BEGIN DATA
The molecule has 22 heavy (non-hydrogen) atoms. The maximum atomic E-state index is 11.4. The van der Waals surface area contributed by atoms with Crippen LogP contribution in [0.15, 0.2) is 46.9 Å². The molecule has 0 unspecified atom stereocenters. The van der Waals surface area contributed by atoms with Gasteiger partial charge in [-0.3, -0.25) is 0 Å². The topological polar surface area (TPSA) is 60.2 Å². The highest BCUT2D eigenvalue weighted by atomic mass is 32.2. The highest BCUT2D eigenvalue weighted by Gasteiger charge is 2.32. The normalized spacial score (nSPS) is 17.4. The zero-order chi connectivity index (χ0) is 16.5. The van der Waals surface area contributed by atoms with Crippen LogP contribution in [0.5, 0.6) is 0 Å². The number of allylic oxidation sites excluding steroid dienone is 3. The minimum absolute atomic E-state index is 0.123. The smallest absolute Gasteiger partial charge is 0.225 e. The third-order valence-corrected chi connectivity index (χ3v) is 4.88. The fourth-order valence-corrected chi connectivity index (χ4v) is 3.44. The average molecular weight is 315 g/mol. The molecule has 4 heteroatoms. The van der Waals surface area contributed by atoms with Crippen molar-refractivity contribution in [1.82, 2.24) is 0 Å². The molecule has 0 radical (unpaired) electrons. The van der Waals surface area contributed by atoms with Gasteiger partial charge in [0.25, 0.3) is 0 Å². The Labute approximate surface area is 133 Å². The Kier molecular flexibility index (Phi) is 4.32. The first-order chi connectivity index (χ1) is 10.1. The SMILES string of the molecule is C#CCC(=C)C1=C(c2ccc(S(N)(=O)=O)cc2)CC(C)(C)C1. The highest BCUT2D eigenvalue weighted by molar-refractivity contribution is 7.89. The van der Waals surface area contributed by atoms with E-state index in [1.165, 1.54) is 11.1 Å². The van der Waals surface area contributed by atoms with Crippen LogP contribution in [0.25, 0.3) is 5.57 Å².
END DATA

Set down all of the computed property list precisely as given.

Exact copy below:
The molecule has 22 heavy (non-hydrogen) atoms. The maximum atomic E-state index is 11.4. The van der Waals surface area contributed by atoms with Crippen LogP contribution in [0.15, 0.2) is 46.9 Å². The molecule has 0 unspecified atom stereocenters. The van der Waals surface area contributed by atoms with Gasteiger partial charge in [-0.3, -0.25) is 0 Å². The topological polar surface area (TPSA) is 60.2 Å². The highest BCUT2D eigenvalue weighted by atomic mass is 32.2. The highest BCUT2D eigenvalue weighted by Gasteiger charge is 2.32. The normalized spacial score (nSPS) is 17.4. The zero-order chi connectivity index (χ0) is 16.5. The van der Waals surface area contributed by atoms with Crippen LogP contribution in [0.5, 0.6) is 0 Å². The number of allylic oxidation sites excluding steroid dienone is 3. The minimum absolute atomic E-state index is 0.123. The smallest absolute Gasteiger partial charge is 0.225 e. The third-order valence-corrected chi connectivity index (χ3v) is 4.88. The fourth-order valence-corrected chi connectivity index (χ4v) is 3.44. The average molecular weight is 315 g/mol. The molecule has 4 heteroatoms. The van der Waals surface area contributed by atoms with Crippen molar-refractivity contribution in [1.82, 2.24) is 0 Å². The molecule has 0 radical (unpaired) electrons. The van der Waals surface area contributed by atoms with Gasteiger partial charge in [0.25, 0.3) is 0 Å². The Labute approximate surface area is 133 Å². The Kier molecular flexibility index (Phi) is 4.32. The first-order chi connectivity index (χ1) is 10.1. The SMILES string of the molecule is C#CCC(=C)C1=C(c2ccc(S(N)(=O)=O)cc2)CC(C)(C)C1. The highest BCUT2D eigenvalue weighted by molar-refractivity contribution is 7.89. The van der Waals surface area contributed by atoms with E-state index in [1.165, 1.54) is 11.1 Å². The van der Waals surface area contributed by atoms with Crippen LogP contribution in [0.25, 0.3) is 5.57 Å².